Commentary No. 021
Date: 1523, December 27. Pamplona, Spain
Theme: News about additional uprisings by black slaves in La Española less than two years after the 1521 rebellion.
Source: PARES, Portal de Archivos Españoles—Archivo General de Indias, PATRONATO,20,N.2,R.2 - 1-Imagen Núm: 1 / 4
In this letter to members of the Audiencia and La Española’s royal treasurer, king Charles V of Spain acknowledges having received correspondence from them dated September 12, 14 and 15 of that year informing him that “besides the blacks who in days past had escaped from service to their masters, now again another squad of them have begun to get upset.”
This constitutes the first documented mention that we know of, in a primary source of that time, of acts of resistance by enslaved blacks in La Española after the uprising of December 1521 across the south-central coastal plains of the colony, an event first reflected in the ordinances on blacks of January, 1522, and much later in the well known chronicle by Fernández de Oviedo.
The king approved of the measures that the colonial authorities of Santo Domingo had reportedly taken against the black rebels, and insisted on the overall danger of the situation and on the need to punish and crush “with much rigor” the uprising, “until with much care it is subdued and pacified as you say you will do.” He also ruled to allow the colonial authorities of La Española to impose whatever momentary tax (sisa) they deemed necessary to fund the military response to the marooning.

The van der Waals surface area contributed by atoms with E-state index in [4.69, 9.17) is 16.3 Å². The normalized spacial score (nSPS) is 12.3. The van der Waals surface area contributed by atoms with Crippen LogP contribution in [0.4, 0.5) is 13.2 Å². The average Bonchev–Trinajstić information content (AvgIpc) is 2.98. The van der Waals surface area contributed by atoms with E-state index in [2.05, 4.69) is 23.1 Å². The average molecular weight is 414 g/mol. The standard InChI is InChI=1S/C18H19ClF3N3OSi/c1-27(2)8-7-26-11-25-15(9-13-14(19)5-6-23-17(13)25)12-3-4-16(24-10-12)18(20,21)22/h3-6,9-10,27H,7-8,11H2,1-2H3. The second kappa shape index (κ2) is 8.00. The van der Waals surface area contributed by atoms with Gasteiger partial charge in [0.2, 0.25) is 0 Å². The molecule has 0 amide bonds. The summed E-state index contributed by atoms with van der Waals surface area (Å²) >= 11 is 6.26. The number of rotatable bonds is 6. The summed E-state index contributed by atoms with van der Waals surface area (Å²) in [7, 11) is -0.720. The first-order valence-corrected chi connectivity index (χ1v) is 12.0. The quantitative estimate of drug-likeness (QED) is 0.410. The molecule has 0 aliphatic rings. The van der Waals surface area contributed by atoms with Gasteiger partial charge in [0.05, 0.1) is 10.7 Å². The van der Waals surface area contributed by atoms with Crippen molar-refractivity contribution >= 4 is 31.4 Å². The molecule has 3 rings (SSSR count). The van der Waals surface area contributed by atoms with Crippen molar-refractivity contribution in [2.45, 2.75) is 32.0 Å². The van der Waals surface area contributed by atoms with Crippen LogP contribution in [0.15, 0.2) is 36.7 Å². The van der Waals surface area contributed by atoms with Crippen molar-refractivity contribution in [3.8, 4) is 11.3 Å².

Charles V also expressed great concern in this letter great concern for what was conceived to be the great number of blacks in La Española (“muchos negros en esa dicha ysla española”) and the fact that as a consequence “some inconvenience could occur because [they] are many more than the [page torn] the Spaniards,” adding that these blacks “have against the said Christians great daring and shamelessness” and that “they could cause them to rebel or do some senselessness that would cause much damage to the Christians.” To prevent this the Crown ordered that “no Christian who had blacks could have them without having in his home as many Christians as one third of the blacks he had, persons capable of taking up arms when it was obviously necessary and that these be warned and aware of it.”